We can see from this stylised system that there are control signals i. This can be summarised by a block diagram as shown Figure 2. The blocks that represent the generator, governor, etc are called slots and are placeholders for the models that describe their dynamic behaviour. At this stage, we have just seen an overview for how the hydro generation control system is structured i.

We still have to define the individual dynamic models for the governor, turbine and voltage controller. Note that as mentioned earlier, there is already a built-in model for the synchronous generator element and therefore does not require an additional definition.

This block diagram represents the model definition for the voltage controller. We can perform a similar exercise and define model definitions for the governor and turbine not shown here.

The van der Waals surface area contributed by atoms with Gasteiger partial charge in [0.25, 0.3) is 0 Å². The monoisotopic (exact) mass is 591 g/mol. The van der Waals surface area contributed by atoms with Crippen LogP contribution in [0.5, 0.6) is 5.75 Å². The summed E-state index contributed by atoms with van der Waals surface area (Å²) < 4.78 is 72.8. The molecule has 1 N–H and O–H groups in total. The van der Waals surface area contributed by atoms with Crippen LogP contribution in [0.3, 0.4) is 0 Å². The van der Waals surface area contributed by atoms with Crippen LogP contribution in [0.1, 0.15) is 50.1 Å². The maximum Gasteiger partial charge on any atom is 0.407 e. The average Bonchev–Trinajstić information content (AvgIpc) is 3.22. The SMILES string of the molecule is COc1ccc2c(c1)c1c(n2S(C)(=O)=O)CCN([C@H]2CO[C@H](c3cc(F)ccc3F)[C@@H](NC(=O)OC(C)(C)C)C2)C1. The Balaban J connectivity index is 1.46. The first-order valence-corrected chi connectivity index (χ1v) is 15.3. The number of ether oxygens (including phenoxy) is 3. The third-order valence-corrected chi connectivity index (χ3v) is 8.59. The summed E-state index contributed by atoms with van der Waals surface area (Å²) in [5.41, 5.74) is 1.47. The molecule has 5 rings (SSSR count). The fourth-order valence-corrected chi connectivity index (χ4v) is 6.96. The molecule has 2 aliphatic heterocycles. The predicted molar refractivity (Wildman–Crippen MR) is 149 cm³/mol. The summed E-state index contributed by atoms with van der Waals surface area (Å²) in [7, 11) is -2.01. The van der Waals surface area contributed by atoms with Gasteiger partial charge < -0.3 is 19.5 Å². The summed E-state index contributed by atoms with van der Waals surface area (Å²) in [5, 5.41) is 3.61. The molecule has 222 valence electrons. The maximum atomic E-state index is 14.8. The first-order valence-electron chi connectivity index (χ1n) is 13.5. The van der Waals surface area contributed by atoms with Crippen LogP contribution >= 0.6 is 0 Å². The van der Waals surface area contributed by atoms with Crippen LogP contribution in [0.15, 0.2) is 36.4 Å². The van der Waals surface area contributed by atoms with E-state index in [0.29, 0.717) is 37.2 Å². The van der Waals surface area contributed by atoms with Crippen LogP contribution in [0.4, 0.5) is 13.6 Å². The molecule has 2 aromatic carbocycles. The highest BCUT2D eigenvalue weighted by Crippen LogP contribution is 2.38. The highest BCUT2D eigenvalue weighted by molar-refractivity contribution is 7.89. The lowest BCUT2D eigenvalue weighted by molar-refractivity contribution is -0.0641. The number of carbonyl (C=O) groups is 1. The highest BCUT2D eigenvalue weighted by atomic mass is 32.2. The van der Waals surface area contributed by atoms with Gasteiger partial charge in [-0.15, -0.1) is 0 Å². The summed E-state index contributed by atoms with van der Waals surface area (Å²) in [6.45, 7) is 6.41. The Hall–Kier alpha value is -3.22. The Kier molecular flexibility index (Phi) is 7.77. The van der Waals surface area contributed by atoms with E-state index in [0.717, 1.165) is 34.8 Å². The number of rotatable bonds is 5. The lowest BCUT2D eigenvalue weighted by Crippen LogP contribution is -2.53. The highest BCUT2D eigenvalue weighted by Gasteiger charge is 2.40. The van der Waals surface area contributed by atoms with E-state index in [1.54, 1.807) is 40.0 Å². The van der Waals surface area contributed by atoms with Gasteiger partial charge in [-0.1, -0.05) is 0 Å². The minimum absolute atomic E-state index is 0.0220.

Once we have finished creating these model definitions, we will have then defined complete blueprints for the hydro generation control system, i. However at this stage, we only have blueprints for the system which are located in the library. We still need to create actual instances of the equipment inside the grid.

Built-in grid elements such as synchronous generators can be created by the drawing tools in the PowerFactory GUI. We can first create a composite model and link it to the composite frame we defined earlier see Figure 2.

The slots for the generator, governor, turbine and voltage controller now need to be filled. For the generator slot, we can select the relevant generator element in the grid. For the other slots, we will have to create common models and link them to the relevant model definition. In the end, the complete composite model is shown in Figure 2. The same composite model as seen from inside the data manager is shown in Figure 2.